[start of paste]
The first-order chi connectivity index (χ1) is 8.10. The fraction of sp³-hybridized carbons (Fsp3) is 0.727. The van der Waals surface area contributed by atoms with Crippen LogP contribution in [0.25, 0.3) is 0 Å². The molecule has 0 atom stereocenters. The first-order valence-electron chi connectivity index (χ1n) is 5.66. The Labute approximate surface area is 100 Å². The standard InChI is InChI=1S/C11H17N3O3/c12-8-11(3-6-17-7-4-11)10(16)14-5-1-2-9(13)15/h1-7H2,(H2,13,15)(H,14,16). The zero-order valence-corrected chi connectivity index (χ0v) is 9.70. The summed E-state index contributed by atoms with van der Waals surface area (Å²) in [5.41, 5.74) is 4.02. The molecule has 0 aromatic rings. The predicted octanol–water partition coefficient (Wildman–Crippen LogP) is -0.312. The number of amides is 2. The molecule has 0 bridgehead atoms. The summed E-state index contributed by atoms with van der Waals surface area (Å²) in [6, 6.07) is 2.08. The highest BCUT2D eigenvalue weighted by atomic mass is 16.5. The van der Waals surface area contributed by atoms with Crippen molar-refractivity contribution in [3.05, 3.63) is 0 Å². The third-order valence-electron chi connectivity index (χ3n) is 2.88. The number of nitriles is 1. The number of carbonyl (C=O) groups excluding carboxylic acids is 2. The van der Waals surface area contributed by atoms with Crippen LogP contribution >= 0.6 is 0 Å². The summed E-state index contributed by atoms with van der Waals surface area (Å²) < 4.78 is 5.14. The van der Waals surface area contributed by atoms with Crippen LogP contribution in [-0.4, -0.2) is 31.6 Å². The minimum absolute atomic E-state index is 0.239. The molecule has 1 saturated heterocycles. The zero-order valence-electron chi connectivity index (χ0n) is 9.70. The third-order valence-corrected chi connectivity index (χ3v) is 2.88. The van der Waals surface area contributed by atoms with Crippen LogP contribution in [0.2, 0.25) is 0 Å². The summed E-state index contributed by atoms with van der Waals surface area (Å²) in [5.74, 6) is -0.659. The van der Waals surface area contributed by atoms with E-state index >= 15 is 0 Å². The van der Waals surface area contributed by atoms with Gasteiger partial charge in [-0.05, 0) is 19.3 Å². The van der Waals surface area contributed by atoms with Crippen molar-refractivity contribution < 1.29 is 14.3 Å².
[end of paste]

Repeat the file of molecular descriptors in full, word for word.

The first-order chi connectivity index (χ1) is 8.10. The fraction of sp³-hybridized carbons (Fsp3) is 0.727. The van der Waals surface area contributed by atoms with Crippen LogP contribution in [0.25, 0.3) is 0 Å². The molecule has 0 atom stereocenters. The first-order valence-electron chi connectivity index (χ1n) is 5.66. The Labute approximate surface area is 100 Å². The standard InChI is InChI=1S/C11H17N3O3/c12-8-11(3-6-17-7-4-11)10(16)14-5-1-2-9(13)15/h1-7H2,(H2,13,15)(H,14,16). The zero-order valence-corrected chi connectivity index (χ0v) is 9.70. The summed E-state index contributed by atoms with van der Waals surface area (Å²) in [5.41, 5.74) is 4.02. The molecule has 0 aromatic rings. The predicted octanol–water partition coefficient (Wildman–Crippen LogP) is -0.312. The number of amides is 2. The molecule has 0 bridgehead atoms. The summed E-state index contributed by atoms with van der Waals surface area (Å²) in [6, 6.07) is 2.08. The highest BCUT2D eigenvalue weighted by atomic mass is 16.5. The van der Waals surface area contributed by atoms with Crippen molar-refractivity contribution in [3.05, 3.63) is 0 Å². The third-order valence-electron chi connectivity index (χ3n) is 2.88. The number of nitriles is 1. The number of carbonyl (C=O) groups excluding carboxylic acids is 2. The van der Waals surface area contributed by atoms with Crippen LogP contribution >= 0.6 is 0 Å². The summed E-state index contributed by atoms with van der Waals surface area (Å²) < 4.78 is 5.14. The van der Waals surface area contributed by atoms with Crippen LogP contribution in [-0.4, -0.2) is 31.6 Å². The minimum absolute atomic E-state index is 0.239. The molecule has 1 saturated heterocycles. The zero-order valence-electron chi connectivity index (χ0n) is 9.70. The third-order valence-corrected chi connectivity index (χ3v) is 2.88. The van der Waals surface area contributed by atoms with Crippen LogP contribution in [0.2, 0.25) is 0 Å². The summed E-state index contributed by atoms with van der Waals surface area (Å²) in [5.74, 6) is -0.659. The van der Waals surface area contributed by atoms with E-state index >= 15 is 0 Å². The van der Waals surface area contributed by atoms with Gasteiger partial charge in [-0.05, 0) is 19.3 Å². The van der Waals surface area contributed by atoms with Crippen molar-refractivity contribution < 1.29 is 14.3 Å².